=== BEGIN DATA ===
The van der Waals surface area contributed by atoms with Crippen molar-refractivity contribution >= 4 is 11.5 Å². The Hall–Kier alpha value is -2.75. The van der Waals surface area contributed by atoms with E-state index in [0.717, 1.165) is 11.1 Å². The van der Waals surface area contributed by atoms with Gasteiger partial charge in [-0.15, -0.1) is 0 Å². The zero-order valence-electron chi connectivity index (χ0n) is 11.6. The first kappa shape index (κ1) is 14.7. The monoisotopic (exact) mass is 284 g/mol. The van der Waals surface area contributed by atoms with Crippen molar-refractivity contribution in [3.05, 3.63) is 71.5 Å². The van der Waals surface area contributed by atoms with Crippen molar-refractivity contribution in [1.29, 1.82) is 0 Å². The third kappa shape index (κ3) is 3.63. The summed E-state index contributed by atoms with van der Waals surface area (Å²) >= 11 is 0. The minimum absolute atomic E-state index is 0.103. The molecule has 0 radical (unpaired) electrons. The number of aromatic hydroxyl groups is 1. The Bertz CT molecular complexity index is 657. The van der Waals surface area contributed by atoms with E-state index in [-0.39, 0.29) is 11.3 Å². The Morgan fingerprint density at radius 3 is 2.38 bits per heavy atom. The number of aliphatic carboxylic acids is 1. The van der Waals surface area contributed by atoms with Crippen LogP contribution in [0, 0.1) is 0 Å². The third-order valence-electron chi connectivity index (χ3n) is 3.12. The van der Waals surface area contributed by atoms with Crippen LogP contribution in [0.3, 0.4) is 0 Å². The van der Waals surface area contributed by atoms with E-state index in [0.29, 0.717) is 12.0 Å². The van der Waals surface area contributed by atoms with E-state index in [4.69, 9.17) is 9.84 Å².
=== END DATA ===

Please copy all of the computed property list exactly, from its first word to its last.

The van der Waals surface area contributed by atoms with Crippen molar-refractivity contribution >= 4 is 11.5 Å². The Hall–Kier alpha value is -2.75. The van der Waals surface area contributed by atoms with E-state index in [0.717, 1.165) is 11.1 Å². The van der Waals surface area contributed by atoms with Gasteiger partial charge in [-0.15, -0.1) is 0 Å². The zero-order valence-electron chi connectivity index (χ0n) is 11.6. The first kappa shape index (κ1) is 14.7. The monoisotopic (exact) mass is 284 g/mol. The van der Waals surface area contributed by atoms with Crippen molar-refractivity contribution in [3.05, 3.63) is 71.5 Å². The van der Waals surface area contributed by atoms with Crippen molar-refractivity contribution in [1.29, 1.82) is 0 Å². The third kappa shape index (κ3) is 3.63. The summed E-state index contributed by atoms with van der Waals surface area (Å²) >= 11 is 0. The minimum absolute atomic E-state index is 0.103. The molecule has 0 radical (unpaired) electrons. The number of aromatic hydroxyl groups is 1. The Bertz CT molecular complexity index is 657. The van der Waals surface area contributed by atoms with E-state index in [-0.39, 0.29) is 11.3 Å². The Morgan fingerprint density at radius 3 is 2.38 bits per heavy atom. The number of aliphatic carboxylic acids is 1. The van der Waals surface area contributed by atoms with Crippen LogP contribution in [0, 0.1) is 0 Å². The third-order valence-electron chi connectivity index (χ3n) is 3.12. The van der Waals surface area contributed by atoms with Crippen LogP contribution in [0.3, 0.4) is 0 Å². The van der Waals surface area contributed by atoms with E-state index in [0.29, 0.717) is 12.0 Å². The van der Waals surface area contributed by atoms with E-state index in [4.69, 9.17) is 9.84 Å².